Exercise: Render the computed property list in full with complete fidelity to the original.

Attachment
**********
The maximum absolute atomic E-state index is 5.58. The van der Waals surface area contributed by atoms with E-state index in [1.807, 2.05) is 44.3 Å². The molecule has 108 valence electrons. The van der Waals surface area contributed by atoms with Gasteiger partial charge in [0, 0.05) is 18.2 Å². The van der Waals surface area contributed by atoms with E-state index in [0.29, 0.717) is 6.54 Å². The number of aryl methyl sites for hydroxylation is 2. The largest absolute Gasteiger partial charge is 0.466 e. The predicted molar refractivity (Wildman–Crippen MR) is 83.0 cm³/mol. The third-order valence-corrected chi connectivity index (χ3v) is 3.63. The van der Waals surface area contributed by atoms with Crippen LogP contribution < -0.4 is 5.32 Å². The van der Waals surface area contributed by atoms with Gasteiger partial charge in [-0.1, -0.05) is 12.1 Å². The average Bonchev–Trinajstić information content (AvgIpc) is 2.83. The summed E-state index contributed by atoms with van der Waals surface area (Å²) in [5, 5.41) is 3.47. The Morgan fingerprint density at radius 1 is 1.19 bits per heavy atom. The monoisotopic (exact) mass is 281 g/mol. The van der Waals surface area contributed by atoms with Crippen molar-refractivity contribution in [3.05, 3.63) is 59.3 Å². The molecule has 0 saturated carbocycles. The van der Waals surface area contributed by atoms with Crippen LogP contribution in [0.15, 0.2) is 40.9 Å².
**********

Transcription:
The maximum absolute atomic E-state index is 5.58. The van der Waals surface area contributed by atoms with E-state index in [1.807, 2.05) is 44.3 Å². The molecule has 108 valence electrons. The van der Waals surface area contributed by atoms with Gasteiger partial charge in [0, 0.05) is 18.2 Å². The van der Waals surface area contributed by atoms with E-state index in [0.29, 0.717) is 6.54 Å². The number of aryl methyl sites for hydroxylation is 2. The largest absolute Gasteiger partial charge is 0.466 e. The predicted molar refractivity (Wildman–Crippen MR) is 83.0 cm³/mol. The third-order valence-corrected chi connectivity index (χ3v) is 3.63. The van der Waals surface area contributed by atoms with Crippen LogP contribution < -0.4 is 5.32 Å². The van der Waals surface area contributed by atoms with Gasteiger partial charge in [-0.1, -0.05) is 12.1 Å². The average Bonchev–Trinajstić information content (AvgIpc) is 2.83. The summed E-state index contributed by atoms with van der Waals surface area (Å²) in [5, 5.41) is 3.47. The Morgan fingerprint density at radius 1 is 1.19 bits per heavy atom. The monoisotopic (exact) mass is 281 g/mol. The van der Waals surface area contributed by atoms with Crippen molar-refractivity contribution in [3.05, 3.63) is 59.3 Å². The molecule has 0 saturated carbocycles. The van der Waals surface area contributed by atoms with Crippen LogP contribution in [0.15, 0.2) is 40.9 Å².